The Tauranga neighbourhood stoush over the future of an avocado tree has resulted in a victory for those who want it gone - but not without conditions.
The tree is located on a Tauranga City Council berm on 13th Ave but owners of 5 13th Ave have, since January, fought to have the tree removed as part of plans to subdivide the property. The prospect has sparked deep concern from neighbours who want the tree - believed to be at least 44 years old - to stay.
Today , councillors voted unanimously to allow for the removal of the mature tree, subject to the housing project satisfying all relevant regulatory requirements.
Councillor Heidi Hughes originally moved to decline the application for the tree's removal, saying any potential replacement would not be of the same value.
Hughes was seconded by councillor Jako Abrie. However, the motion was lost after failing to acquire any other support.
Instead, the council voted to remove the tree but only after adding the condition citing the project meeting requirements.
Hughes said she supported the amended motion as it was the second-best option behind saving the tree.
"We are building a city not for this generation but for the next," she said.
"There are lots of briefings around climate change, storm control - what do we do with all of that to enable our trees to survive and keep our trees in our environment?
"We also represent our community, it's obvious that the community value the tree, we should also value the tree."
Councillor Andrew Hollis said the removal of mature trees had been happening in Tauranga for years and this situation was no different. He referred to trees established nearby at the eastern end of 13th Ave that people could enjoy, "they just have to take a few extra steps".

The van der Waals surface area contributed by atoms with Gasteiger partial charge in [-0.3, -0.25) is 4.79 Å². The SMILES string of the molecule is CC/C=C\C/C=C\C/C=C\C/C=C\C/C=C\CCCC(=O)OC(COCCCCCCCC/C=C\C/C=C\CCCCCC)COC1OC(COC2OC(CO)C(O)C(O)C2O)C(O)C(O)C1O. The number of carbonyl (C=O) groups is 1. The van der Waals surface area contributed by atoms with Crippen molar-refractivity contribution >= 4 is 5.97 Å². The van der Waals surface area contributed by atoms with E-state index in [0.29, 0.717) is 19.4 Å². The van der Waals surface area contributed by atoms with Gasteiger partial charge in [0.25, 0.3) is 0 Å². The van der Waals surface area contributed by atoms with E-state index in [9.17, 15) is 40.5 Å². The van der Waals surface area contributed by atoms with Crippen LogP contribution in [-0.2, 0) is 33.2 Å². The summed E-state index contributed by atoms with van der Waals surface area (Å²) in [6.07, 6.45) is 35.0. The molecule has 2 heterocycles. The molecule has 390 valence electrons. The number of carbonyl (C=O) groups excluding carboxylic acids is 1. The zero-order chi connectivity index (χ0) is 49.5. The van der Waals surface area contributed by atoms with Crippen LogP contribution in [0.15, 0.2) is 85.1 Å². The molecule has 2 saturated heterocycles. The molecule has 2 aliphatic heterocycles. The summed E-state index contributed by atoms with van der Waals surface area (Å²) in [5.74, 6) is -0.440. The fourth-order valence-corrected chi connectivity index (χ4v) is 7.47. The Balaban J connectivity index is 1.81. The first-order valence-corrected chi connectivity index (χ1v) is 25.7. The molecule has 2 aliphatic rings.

Councillor Kelvin Clout said he felt sorry for the tree "but I take some comfort that we've spent 90 minutes speaking about its demise, but that's something the tree itself will take to its grave."
The decision followed public submissions by nine speakers, including property owners Luanne and Garry Bettelheim.Luanne Bettelheim told councillors: "We have willingly agreed to extend the resource consent process to allow for today's meeting. Our plans are compliant, and finally, we are a family. We are not developers. We are a family with two children who love living in the avenues."
Architect Brendon Gordon said the project was now fully compliant and met the appropriate residential regulations, despite some misinformation about this being spread about.
Gordon said he felt the council's first assessment of the application to remove the tree was "biased" and the suggestion amending the design to create a shared driveway was not ideal.
He also referred to a neighbour removing a tree when that home was being built and that there appeared to be little opposition to this by comparison.
Phil Green, chairman of the Grace Road And Neighbourhood Residents Association and architectural designer presented a poem, of sorts, to the council in which he referred to himself as an avocado tree.
Green's presentation reiterated the importance of keeping the tree and the value local residents hold the tree in.
Resident Christine Price said 98 per cent of residents in the immediate area wanted the tree to stay.
"This should be taken into account."
Price also raised concern about the loss of car parks due to the installation of driveways. Parents arriving to pick up their children from St Mary's school were already arriving an hour early just to find a carpark, she said.
In January, the Bettelheims applied under the council's Vegetation and Tree Management Policy to have the tree removed for the purpose of a subdivision.
Removing the tree would create practical car access, in accordance with the City Plan, to the property's proposed design but council staff declined the application as the request did not meet clauses required.